Friday, 22 May 2015

Youth unemployment and education participation in the UK and Europe

Dr Stefan Speckesser is an empirical economist specialising in evaluation methodology, programme and policy impacts and the returns to investments in vocational education. He has been Principal Economist of the Institute for Employment Studies since 2010.


In this blog post, we focus on the situation of 15-19 year olds using the most recent EU micro-data available to independent researchers (from 2012). More recent data for selective indicators and a comparison of youth unemployment rates and youth unemployment ratios for the whole group of young people (15-24 year olds) can be found here.



An obvious and well-established measure for understanding the effectiveness of institutions facilitating young people’s transitions into work are youth unemployment rates[1], which relate unemployed jobseekers of a particular age range to this age group’s total labour force, that is, people either working or looking for a job. The top panel of Figure 1 shows this indicator for 15-19 year olds using consistent data from the EU Labour Force Survey. The the data reveals, the labour market for young people in the UK compares relatively favourably with most other EU Member States, although the UK’s unemployment rate is higher than in Germany, Austria or the Netherlands.

However, the comparison of unemployment rates is greatly affected by institutional differences because countries with large-scale apprenticeship systems, such as Germany and Austria, include apprentices in the total labour force. In contrast, unemployment rates are higher in many other countries, where vocational education and training (VET) is primarily college-based and these individuals are not counted as part of the labour force.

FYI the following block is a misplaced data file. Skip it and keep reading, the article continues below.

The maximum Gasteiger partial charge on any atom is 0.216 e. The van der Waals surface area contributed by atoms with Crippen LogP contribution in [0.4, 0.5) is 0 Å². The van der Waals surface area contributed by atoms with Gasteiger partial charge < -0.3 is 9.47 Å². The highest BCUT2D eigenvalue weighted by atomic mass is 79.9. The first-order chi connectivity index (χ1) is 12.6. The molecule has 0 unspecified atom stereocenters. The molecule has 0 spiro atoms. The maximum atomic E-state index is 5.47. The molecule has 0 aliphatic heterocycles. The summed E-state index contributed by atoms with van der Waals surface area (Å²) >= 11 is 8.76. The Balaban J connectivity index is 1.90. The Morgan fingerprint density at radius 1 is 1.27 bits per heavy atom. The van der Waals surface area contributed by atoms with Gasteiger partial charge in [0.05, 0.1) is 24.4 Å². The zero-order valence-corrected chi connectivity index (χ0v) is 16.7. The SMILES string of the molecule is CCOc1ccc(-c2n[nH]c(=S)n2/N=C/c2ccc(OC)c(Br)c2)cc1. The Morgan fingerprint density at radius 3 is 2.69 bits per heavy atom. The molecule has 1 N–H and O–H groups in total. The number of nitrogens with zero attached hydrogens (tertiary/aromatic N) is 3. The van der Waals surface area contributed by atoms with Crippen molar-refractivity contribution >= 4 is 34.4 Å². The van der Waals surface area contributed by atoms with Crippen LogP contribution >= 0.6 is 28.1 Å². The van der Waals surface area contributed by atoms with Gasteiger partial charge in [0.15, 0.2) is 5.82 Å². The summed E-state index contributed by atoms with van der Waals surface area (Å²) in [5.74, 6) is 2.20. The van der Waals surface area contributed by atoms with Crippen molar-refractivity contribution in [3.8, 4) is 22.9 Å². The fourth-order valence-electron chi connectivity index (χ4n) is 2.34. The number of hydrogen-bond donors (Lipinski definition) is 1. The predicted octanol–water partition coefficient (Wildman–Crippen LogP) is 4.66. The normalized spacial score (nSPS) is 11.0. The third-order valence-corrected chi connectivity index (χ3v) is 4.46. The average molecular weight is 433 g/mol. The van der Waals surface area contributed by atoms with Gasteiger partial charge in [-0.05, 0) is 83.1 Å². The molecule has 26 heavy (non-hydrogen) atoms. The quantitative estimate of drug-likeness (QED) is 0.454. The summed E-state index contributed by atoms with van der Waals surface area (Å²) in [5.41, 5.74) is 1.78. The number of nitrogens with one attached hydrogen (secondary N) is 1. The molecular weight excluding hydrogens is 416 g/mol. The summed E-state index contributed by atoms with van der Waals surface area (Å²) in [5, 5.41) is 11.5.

Therefore, comparing unemployment ratios, which relate total youth unemployment to the whole population of the 15-19 year olds - including those that are currently in school - , results in fewer measurement problems. Figure 1 (bottom panel) shows that the youth unemployment ratio in the UK is among the highest in Europe. In relation to the other big EU economies, Germany (unemployment ratio 2.6%), France (5.1%) and Italy (4.8%), the UK’s youth unemployment ratio is two to four times bigger. 

These findings are interesting as they suggest that countries with very different institutional designs can show similar youth unemployment ratios: Countries with employment-centred VET-systems like Germany and Austria achieve relatively low youth unemployment, but – at least for the youngest group in the labour market of the 15-19 year olds – so do countries with upper secondary vocational education in colleges like Poland and France.